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Nacha

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I came asking a question. I have a 125 gallon tank with 2 5" Pictus Catfish. Would adding an Oscar to this tank be viable?
 

Colin_T

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Hi and welcome to the forum :)

I assume you have 2 pictus catfish that are 5 inches long and not a 25 inch or 2.5 inch pictus and there is a typo? :)

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How long has the tank been set up for?

What sort of filter is on the tank?
How often and how do you clean the filter?

How often do you do water changes and how much do you change?
Do you gravel clean the substrate when you do water changes?
Do you dechlorinate the new water before adding it to the tank?

What are the tank dimensions (length x width x height)?

What is the GH (general hardness), KH (carbonate hardness) and pH of your water supply?
This information can usually be obtained from your water supply company's website or by telephoning them. If they can't help you, take a glass full of tap water to the local pet shop and get them to test it for you. Write the results down (in numbers) when they do the tests. And ask them what the results are in (eg: ppm, dGH, or something else).

Depending on what the GH of your water is, will determine what fish you should keep.

Angelfish, most tetras, most barbs, Bettas, gouramis, rasbora, Corydoras and small species of suckermouth catfish all occur in soft water (GH below 150ppm) and a pH below 7.0. Oscar cichlids fall into this category.

Livebearers (guppies, platies, swordtails, mollies), rainbowfish and goldfish occur in medium hard water with a GH around 200-250ppm and a pH above 7.0.

If you have very hard water (GH above 300ppm) then look at African Rift Lake cichlids, or use distilled or reverse osmosis water to reduce the GH and keep fishes from softer water.
 
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Nacha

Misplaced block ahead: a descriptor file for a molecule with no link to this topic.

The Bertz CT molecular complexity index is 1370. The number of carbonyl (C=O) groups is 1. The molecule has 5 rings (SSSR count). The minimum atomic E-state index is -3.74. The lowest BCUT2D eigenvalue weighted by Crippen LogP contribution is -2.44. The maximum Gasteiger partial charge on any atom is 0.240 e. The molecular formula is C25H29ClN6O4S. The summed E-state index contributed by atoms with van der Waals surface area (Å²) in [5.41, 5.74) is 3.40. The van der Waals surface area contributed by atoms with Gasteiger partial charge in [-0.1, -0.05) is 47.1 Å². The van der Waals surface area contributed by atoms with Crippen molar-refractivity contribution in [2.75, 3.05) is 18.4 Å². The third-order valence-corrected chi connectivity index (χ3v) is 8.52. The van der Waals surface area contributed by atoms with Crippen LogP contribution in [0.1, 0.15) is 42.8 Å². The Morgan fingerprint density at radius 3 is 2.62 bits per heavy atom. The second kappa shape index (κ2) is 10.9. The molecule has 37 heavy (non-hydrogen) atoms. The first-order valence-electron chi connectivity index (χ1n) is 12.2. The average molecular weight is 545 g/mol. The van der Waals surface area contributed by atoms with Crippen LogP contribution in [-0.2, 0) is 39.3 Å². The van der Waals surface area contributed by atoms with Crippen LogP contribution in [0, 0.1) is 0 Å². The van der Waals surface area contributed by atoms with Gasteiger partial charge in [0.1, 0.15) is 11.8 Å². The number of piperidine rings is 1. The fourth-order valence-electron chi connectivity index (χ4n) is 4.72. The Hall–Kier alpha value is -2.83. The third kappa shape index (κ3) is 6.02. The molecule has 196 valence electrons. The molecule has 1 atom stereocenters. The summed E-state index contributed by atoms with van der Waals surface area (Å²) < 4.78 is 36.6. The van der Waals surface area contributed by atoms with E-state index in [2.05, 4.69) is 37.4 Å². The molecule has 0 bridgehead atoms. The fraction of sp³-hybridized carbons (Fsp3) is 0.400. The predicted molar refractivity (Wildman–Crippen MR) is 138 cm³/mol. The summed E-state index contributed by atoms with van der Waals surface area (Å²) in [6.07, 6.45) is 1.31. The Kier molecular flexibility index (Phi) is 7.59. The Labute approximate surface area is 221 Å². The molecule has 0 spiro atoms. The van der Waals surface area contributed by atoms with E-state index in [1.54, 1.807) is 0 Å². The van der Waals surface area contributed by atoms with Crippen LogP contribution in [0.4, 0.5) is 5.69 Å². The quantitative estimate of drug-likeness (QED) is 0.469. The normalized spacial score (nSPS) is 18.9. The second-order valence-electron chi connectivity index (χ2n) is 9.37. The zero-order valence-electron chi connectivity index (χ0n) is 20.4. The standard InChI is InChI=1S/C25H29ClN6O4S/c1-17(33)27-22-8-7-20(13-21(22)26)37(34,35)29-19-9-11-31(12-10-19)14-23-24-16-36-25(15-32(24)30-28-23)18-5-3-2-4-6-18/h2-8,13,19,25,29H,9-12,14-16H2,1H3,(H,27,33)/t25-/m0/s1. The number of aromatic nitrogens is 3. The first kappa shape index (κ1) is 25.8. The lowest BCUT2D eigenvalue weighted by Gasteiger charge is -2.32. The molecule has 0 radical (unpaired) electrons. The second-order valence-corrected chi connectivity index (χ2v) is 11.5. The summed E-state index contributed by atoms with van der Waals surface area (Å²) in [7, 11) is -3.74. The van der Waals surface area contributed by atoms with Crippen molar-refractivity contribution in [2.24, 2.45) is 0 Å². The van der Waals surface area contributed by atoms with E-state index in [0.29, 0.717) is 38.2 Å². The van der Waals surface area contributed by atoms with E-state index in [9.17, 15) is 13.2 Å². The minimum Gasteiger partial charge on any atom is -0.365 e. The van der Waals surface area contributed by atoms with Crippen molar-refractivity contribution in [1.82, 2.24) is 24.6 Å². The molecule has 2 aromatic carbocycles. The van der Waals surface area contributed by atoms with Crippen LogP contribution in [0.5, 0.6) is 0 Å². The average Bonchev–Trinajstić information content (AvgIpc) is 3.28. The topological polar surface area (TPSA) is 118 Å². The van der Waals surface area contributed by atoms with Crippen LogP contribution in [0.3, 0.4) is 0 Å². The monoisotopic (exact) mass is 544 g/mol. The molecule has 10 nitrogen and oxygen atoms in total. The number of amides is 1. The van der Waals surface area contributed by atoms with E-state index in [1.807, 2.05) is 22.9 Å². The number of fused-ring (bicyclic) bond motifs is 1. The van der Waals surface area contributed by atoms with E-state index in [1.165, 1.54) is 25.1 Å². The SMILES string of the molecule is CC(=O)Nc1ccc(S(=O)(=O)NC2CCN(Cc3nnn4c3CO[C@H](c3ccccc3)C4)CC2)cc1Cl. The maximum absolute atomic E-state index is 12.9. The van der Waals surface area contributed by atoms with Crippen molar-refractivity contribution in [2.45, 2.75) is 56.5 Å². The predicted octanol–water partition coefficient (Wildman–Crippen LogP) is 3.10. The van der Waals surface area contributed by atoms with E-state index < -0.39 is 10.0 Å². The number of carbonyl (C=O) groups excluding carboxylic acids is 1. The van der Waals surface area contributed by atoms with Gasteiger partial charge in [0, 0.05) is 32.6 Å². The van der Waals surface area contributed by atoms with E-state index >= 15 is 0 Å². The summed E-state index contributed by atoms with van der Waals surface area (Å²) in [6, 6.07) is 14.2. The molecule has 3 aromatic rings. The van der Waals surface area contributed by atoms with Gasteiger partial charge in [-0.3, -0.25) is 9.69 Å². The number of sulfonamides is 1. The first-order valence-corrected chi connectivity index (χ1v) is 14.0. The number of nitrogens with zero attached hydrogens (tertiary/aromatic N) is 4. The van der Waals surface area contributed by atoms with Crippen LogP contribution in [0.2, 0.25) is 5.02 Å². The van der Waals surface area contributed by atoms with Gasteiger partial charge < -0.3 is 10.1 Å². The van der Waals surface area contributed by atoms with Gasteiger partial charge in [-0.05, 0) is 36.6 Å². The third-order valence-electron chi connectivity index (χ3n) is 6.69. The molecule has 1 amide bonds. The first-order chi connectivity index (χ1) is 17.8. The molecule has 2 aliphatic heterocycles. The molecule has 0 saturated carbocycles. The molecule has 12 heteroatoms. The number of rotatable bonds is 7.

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Hi and welcome to the forum :)

I assume you have 2 pictus catfish that are 5 inches long and not a 25 inch or 2.5 inch pictus and there is a typo? :)

------------------
How long has the tank been set up for?

What sort of filter is on the tank?
How often and how do you clean the filter?

How often do you do water changes and how much do you change?
Do you gravel clean the substrate when you do water changes?
Do you dechlorinate the new water before adding it to the tank?

What are the tank dimensions (length x width x height)?

What is the GH (general hardness), KH (carbonate hardness) and pH of your water supply?
This information can usually be obtained from your water supply company's website or by telephoning them. If they can't help you, take a glass full of tap water to the local pet shop and get them to test it for you. Write the results down (in numbers) when they do the tests. And ask them what the results are in (eg: ppm, dGH, or something else).

Depending on what the GH of your water is, will determine what fish you should keep.

Angelfish, most tetras, most barbs, Bettas, gouramis, rasbora, Corydoras and small species of suckermouth catfish all occur in soft water (GH below 150ppm) and a pH below 7.0. Oscar cichlids fall into this category.

Livebearers (guppies, platies, swordtails, mollies), rainbowfish and goldfish occur in medium hard water with a GH around 200-250ppm and a pH above 7.0.

If you have very hard water (GH above 300ppm) then look at African Rift Lake cichlids, or use distilled or reverse osmosis water to reduce the GH and keep fishes from softer water.
the tank has been set up for years and we cycle the water . I have had cichlids they lived to be about 7 yrs.. now I only have the two five inch catfish.. just wondering if I could put one Oscar in with them
 

Colin_T

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If the water chemistry is suitable for an Oscar cichlid, then it should be ok with the catfish. However, I would get an young Oscar and let it grow up. They are cheaper to buy and travel better than bigger fish that stress and sulk when moved.

Pictus catfish also do best in larger groups and should be kept in groups of at least 6 or more.

With any cichlid, and especially large predatory fish, you need to do big regular water changes and gravel cleaning, as well as regular filter cleaning. If the nitrate level goes up or the tank/ filter is dirty, the fish are more likely to develop health issues like hole in the head disease.
 

emeraldking

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Hi & welcome to TFF... :hi:
Colin made some good remarks. Up to you to think about it...
 

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